“For most people who died during the Troubles, simply getting the truth of what happened will be the best they can expect,” McKeown said.

Kelly told how his brother Michael had a viral infection at age 3 and a doctor suggested he would not survive. When a priest asked his mother Kathleen “to give him up to God” she refused.

Michael recovered and grew into a teenager who loved music, particularly that of glam rock singer Marc Bolan; studied; worked as an apprentice sewing machine mechanic; kept pigeons, and had a steady girlfriend.

His mother initially refused his request to go on the march but relented. Even then she followed him, and after losing sight of him, went to her sister Martha’s apartment for a better view.

“She did apparently see him at one point, and she called out to him but he didn’t hear her,” Kelly said.

While his father John died in 1991, Kathleen lived to see the Saville Inquiry start but died six years before the result.

“She would always ask me what was happening in the inquiry. And we knew that she was coming to the end of her time,” he said. “Eventually I told her that Michael and all the rest were declared innocent. I told her a lie, but it ended up the truth.”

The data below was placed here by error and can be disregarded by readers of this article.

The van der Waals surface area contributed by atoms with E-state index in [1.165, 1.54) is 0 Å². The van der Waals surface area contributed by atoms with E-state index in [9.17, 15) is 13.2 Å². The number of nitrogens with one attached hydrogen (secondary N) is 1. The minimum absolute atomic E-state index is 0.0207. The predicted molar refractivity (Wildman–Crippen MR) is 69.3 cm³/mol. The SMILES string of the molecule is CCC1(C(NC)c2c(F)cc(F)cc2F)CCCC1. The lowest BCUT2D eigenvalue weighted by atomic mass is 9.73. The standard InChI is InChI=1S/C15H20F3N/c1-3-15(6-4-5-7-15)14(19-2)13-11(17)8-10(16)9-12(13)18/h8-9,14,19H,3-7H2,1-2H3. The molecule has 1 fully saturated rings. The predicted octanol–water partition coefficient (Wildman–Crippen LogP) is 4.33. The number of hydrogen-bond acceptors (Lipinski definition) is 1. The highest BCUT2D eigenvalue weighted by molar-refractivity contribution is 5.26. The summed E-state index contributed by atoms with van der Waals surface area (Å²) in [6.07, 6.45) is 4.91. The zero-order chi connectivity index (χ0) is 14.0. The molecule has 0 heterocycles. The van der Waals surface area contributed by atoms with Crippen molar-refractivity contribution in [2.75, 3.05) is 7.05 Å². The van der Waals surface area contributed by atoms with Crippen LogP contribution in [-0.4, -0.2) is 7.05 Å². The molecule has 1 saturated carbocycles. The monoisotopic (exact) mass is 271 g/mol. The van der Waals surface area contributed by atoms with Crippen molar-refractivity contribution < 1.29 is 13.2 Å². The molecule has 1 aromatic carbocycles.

On a recent tour of the streets where the shooting happened, Paul Doherty indicated the spot on Rossville Street where Michael Kelly was shot dead on that “very cold, crisp winter’s afternoon.”

He is not just a tour guide showing visitors the route the marchers followed. Bloody Sunday is personal to him. His own father, Patrick Doherty, 31, was shot dead as he tried to crawl to safety near where Michael fell. Paul was 8 years old.

A man who ran to help Doherty, Bernard McGuigan, 41, was shot in the head.

All along the way from the Guildhall to the famous Free Derry Corner, Paul Doherty greeted passersby, each one either family of a victim of Bloody Sunday or someone who was there.

“I get great satisfaction from telling people from around the world what really happened on Bloody Sunday,” Doherty told NCR.

Then Doherty stopped outside the front of the Museum of Free Derry, opened in 2017 by the Rev. Jesse Jackson.

Near two large holes from bullets that thudded into the side of the building is a thick rusted steel wall. Into the wall local artist Locky Morris has etched a visualization of the sound of the civil rights anthem “We Shall Overcome.”